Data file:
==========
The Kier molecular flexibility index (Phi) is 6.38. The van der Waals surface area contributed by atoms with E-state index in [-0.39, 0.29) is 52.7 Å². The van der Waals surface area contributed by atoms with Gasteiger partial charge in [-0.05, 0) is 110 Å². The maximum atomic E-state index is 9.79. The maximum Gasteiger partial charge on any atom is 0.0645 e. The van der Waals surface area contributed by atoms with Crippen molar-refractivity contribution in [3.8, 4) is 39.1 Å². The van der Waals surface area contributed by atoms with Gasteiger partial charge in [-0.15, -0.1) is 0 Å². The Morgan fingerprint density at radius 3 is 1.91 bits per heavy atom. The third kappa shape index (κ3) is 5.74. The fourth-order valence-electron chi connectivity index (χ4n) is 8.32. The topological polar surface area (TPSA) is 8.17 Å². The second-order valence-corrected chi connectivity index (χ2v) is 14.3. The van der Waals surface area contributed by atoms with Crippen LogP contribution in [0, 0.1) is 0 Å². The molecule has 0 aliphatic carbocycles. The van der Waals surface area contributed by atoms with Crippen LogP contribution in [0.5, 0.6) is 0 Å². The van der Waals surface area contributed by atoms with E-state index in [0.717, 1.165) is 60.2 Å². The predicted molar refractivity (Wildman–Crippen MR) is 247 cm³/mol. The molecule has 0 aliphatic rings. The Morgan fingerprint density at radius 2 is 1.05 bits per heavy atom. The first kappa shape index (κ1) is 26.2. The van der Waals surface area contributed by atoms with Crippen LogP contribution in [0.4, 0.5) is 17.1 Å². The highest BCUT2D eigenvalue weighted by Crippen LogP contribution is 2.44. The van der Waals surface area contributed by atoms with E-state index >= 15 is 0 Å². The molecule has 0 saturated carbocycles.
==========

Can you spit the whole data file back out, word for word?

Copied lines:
The Kier molecular flexibility index (Phi) is 6.38. The van der Waals surface area contributed by atoms with E-state index in [-0.39, 0.29) is 52.7 Å². The van der Waals surface area contributed by atoms with Gasteiger partial charge in [-0.05, 0) is 110 Å². The maximum atomic E-state index is 9.79. The maximum Gasteiger partial charge on any atom is 0.0645 e. The van der Waals surface area contributed by atoms with Crippen molar-refractivity contribution in [3.8, 4) is 39.1 Å². The van der Waals surface area contributed by atoms with Gasteiger partial charge in [-0.15, -0.1) is 0 Å². The Morgan fingerprint density at radius 3 is 1.91 bits per heavy atom. The third kappa shape index (κ3) is 5.74. The fourth-order valence-electron chi connectivity index (χ4n) is 8.32. The topological polar surface area (TPSA) is 8.17 Å². The second-order valence-corrected chi connectivity index (χ2v) is 14.3. The van der Waals surface area contributed by atoms with Crippen LogP contribution in [0, 0.1) is 0 Å². The molecule has 0 aliphatic carbocycles. The van der Waals surface area contributed by atoms with Crippen LogP contribution in [0.5, 0.6) is 0 Å². The van der Waals surface area contributed by atoms with E-state index in [0.717, 1.165) is 60.2 Å². The predicted molar refractivity (Wildman–Crippen MR) is 247 cm³/mol. The molecule has 0 aliphatic rings. The Morgan fingerprint density at radius 2 is 1.05 bits per heavy atom. The first kappa shape index (κ1) is 26.2. The van der Waals surface area contributed by atoms with Crippen LogP contribution in [0.4, 0.5) is 17.1 Å². The highest BCUT2D eigenvalue weighted by Crippen LogP contribution is 2.44. The van der Waals surface area contributed by atoms with E-state index >= 15 is 0 Å². The molecule has 0 saturated carbocycles.